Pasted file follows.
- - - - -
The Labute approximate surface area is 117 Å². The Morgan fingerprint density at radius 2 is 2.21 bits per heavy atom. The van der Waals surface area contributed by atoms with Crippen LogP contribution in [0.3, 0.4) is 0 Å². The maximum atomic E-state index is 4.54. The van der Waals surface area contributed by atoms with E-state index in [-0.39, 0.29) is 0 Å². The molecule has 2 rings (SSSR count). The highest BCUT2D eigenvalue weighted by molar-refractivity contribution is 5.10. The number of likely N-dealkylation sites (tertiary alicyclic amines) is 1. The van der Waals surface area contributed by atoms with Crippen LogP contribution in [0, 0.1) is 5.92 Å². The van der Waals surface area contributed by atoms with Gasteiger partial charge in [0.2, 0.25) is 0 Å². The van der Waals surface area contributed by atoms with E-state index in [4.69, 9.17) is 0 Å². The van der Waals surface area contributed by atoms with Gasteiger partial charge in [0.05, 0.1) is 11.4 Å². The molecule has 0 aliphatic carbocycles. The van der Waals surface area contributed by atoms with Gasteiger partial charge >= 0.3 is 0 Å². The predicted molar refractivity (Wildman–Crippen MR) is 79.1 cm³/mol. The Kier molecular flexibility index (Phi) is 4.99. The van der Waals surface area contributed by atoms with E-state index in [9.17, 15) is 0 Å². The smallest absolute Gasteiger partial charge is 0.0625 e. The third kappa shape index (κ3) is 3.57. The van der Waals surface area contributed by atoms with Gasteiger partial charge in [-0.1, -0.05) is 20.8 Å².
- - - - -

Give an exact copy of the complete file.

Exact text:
The Labute approximate surface area is 117 Å². The Morgan fingerprint density at radius 2 is 2.21 bits per heavy atom. The van der Waals surface area contributed by atoms with Crippen LogP contribution in [0.3, 0.4) is 0 Å². The maximum atomic E-state index is 4.54. The van der Waals surface area contributed by atoms with E-state index in [-0.39, 0.29) is 0 Å². The molecule has 2 rings (SSSR count). The highest BCUT2D eigenvalue weighted by molar-refractivity contribution is 5.10. The number of likely N-dealkylation sites (tertiary alicyclic amines) is 1. The van der Waals surface area contributed by atoms with Crippen LogP contribution in [0, 0.1) is 5.92 Å². The van der Waals surface area contributed by atoms with Gasteiger partial charge in [0.2, 0.25) is 0 Å². The van der Waals surface area contributed by atoms with E-state index in [4.69, 9.17) is 0 Å². The van der Waals surface area contributed by atoms with Gasteiger partial charge in [0.05, 0.1) is 11.4 Å². The molecule has 0 aliphatic carbocycles. The van der Waals surface area contributed by atoms with Gasteiger partial charge >= 0.3 is 0 Å². The predicted molar refractivity (Wildman–Crippen MR) is 79.1 cm³/mol. The Kier molecular flexibility index (Phi) is 4.99. The van der Waals surface area contributed by atoms with E-state index in [9.17, 15) is 0 Å². The smallest absolute Gasteiger partial charge is 0.0625 e. The third kappa shape index (κ3) is 3.57. The van der Waals surface area contributed by atoms with Gasteiger partial charge in [-0.1, -0.05) is 20.8 Å².